George S. Hammond

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George S. Hammond
Born (1921-05-22)22 May 1921
Auburn, Maine, U.S.
Died 5 October 2005(2005-10-05) (aged 84)
Portland, Oregon, U.S.
Residence United States
Fields Chemistry
Institutions
Alma mater
Doctoral advisor Paul D. Bartlett
Known for
Notable awards

George S. Hammond (May 22, 1921 – October 5, 2005) [1] was a chemist at Iowa State University and the California Institute of Technology. Born and raised in Auburn, Maine, he attended nearby Bates College in Lewiston, Maine where he graduated Magna Cum Laude with a B.S. in Chemistry in 1943. He completed his doctorate at Harvard in 1947, under the mentorship of Paul D. Bartlett, and a postdoc at UCLA with Saul Winstein in 1948.[1] Among his awards were the Norris Award in 1968 and the Priestley Medal in 1976 and the National Medal of Science in 1994.[2] Hammond's postulate, also known as the Hammond-Leffler postulate, was based on his 1955 publication.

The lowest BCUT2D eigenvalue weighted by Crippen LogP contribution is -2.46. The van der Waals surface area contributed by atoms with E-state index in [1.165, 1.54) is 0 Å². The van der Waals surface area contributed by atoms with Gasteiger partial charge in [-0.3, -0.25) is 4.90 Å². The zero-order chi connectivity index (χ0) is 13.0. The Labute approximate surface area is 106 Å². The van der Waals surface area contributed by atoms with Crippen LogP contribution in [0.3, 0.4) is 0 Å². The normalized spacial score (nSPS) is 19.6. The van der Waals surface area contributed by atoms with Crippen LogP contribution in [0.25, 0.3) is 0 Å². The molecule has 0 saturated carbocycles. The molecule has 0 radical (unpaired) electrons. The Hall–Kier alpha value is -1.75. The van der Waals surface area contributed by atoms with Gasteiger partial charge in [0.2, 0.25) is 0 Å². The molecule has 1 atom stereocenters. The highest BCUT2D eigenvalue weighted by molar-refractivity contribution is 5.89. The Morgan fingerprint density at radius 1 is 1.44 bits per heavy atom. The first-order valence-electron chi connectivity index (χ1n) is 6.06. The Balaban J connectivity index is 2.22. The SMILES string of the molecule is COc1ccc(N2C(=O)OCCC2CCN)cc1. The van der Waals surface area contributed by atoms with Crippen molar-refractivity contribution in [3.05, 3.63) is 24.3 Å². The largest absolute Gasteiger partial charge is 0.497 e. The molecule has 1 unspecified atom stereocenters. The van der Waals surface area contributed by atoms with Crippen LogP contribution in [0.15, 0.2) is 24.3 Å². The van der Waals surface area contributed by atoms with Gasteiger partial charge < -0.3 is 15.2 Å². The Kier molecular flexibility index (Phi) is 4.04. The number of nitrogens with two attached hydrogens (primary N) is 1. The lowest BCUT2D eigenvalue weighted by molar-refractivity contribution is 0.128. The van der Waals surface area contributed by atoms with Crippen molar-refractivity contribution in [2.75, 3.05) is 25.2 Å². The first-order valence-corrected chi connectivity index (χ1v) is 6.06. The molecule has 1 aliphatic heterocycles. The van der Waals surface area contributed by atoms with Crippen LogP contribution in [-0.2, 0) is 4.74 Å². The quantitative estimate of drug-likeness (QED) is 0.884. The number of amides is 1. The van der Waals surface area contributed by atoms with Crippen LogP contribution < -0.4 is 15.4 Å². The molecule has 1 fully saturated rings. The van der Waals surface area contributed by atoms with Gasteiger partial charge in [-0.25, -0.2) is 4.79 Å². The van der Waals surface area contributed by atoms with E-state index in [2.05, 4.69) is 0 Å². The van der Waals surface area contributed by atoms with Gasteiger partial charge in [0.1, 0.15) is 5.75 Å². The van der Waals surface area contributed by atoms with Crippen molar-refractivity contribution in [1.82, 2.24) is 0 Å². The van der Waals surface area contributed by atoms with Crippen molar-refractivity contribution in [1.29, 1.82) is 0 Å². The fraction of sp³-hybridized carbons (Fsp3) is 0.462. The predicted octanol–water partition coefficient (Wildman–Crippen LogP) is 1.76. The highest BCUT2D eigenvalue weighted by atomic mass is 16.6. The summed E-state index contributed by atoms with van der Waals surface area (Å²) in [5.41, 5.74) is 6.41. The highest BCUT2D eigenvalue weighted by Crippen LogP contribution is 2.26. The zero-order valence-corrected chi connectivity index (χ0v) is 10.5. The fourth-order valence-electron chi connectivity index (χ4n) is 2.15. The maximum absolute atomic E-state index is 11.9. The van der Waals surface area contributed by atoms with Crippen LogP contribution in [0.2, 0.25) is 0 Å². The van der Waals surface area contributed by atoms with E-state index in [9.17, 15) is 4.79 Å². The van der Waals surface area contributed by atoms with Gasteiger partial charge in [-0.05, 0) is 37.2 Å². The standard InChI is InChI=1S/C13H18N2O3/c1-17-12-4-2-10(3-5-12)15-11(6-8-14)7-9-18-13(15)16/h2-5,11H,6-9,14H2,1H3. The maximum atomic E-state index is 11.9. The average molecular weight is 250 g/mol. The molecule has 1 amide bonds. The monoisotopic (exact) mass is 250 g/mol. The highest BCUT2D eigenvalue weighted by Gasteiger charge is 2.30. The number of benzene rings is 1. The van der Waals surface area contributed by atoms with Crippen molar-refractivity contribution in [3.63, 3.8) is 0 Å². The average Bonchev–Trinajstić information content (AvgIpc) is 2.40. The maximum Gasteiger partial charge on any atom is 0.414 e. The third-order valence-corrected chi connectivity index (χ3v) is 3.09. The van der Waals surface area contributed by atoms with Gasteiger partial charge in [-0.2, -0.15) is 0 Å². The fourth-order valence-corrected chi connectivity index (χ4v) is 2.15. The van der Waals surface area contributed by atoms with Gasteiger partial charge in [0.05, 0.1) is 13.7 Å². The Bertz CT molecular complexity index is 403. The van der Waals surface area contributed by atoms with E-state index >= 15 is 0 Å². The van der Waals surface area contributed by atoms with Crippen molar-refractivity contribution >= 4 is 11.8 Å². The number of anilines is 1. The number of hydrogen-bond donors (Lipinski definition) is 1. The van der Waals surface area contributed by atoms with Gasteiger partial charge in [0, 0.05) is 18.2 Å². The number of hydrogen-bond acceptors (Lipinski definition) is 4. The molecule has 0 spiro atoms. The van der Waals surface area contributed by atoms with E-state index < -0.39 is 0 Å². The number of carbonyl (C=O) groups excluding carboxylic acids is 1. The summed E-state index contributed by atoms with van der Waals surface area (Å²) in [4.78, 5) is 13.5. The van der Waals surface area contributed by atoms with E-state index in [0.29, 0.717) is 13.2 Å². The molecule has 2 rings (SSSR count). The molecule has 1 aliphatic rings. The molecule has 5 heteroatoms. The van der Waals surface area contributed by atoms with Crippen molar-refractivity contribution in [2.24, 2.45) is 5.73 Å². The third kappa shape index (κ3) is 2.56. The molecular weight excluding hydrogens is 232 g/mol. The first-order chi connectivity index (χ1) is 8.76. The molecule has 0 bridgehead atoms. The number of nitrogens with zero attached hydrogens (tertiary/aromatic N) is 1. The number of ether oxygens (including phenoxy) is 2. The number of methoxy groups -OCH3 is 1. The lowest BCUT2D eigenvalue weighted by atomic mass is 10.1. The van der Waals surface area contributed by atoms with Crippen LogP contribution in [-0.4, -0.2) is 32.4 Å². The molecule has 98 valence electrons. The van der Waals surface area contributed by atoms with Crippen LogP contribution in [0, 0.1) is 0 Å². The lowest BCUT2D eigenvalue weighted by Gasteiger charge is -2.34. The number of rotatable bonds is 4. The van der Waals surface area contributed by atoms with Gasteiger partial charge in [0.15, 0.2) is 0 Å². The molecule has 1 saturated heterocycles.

Hammond was a leader in the field of photochemistry and was widely credited with creating the discipline of organic photochemistry.


References[edit]

  1. ^ a b Weiss, Richard G.; Wamser, Carl C. (2006). "Introduction to the Special Issue in honour of George Simms Hammond". Photochemical & Photobiological Sciences (The Royal Society of Chemistry and Owner Societies) (10): 869–870. doi:10.1039/b612175f. Retrieved 28 May 2013. 
  2. ^ "Obituaries", C&EN, 83(48), 46 (November 28, 2005).